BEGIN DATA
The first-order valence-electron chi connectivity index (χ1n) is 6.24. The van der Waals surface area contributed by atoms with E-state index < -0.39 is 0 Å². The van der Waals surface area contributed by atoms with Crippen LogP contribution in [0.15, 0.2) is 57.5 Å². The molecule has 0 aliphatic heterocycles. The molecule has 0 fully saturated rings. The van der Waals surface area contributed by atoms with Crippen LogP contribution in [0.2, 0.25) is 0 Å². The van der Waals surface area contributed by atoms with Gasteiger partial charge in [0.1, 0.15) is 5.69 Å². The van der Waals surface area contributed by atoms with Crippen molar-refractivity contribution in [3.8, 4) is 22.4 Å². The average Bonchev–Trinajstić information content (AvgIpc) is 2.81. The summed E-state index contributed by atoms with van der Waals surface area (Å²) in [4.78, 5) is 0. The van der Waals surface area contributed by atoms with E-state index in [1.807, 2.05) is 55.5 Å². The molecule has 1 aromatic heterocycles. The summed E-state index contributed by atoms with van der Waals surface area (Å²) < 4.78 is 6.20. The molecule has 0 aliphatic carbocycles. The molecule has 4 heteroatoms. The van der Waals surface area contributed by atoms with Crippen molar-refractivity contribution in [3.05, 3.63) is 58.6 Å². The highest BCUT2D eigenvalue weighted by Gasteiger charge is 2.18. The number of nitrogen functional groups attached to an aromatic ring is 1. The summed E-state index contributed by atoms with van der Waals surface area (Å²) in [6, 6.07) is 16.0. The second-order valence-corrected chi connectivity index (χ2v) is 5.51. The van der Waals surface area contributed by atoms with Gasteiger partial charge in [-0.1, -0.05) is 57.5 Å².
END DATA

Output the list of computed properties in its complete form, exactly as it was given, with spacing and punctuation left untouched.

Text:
The first-order valence-electron chi connectivity index (χ1n) is 6.24. The van der Waals surface area contributed by atoms with E-state index < -0.39 is 0 Å². The van der Waals surface area contributed by atoms with Crippen LogP contribution in [0.15, 0.2) is 57.5 Å². The molecule has 0 aliphatic heterocycles. The molecule has 0 fully saturated rings. The van der Waals surface area contributed by atoms with Crippen LogP contribution in [0.2, 0.25) is 0 Å². The van der Waals surface area contributed by atoms with Gasteiger partial charge in [0.1, 0.15) is 5.69 Å². The van der Waals surface area contributed by atoms with Crippen molar-refractivity contribution in [3.8, 4) is 22.4 Å². The average Bonchev–Trinajstić information content (AvgIpc) is 2.81. The summed E-state index contributed by atoms with van der Waals surface area (Å²) in [4.78, 5) is 0. The van der Waals surface area contributed by atoms with E-state index in [1.807, 2.05) is 55.5 Å². The molecule has 1 aromatic heterocycles. The summed E-state index contributed by atoms with van der Waals surface area (Å²) < 4.78 is 6.20. The molecule has 0 aliphatic carbocycles. The molecule has 4 heteroatoms. The van der Waals surface area contributed by atoms with Crippen molar-refractivity contribution in [3.05, 3.63) is 58.6 Å². The highest BCUT2D eigenvalue weighted by Gasteiger charge is 2.18. The number of nitrogen functional groups attached to an aromatic ring is 1. The summed E-state index contributed by atoms with van der Waals surface area (Å²) in [6, 6.07) is 16.0. The second-order valence-corrected chi connectivity index (χ2v) is 5.51. The van der Waals surface area contributed by atoms with Gasteiger partial charge in [-0.1, -0.05) is 57.5 Å².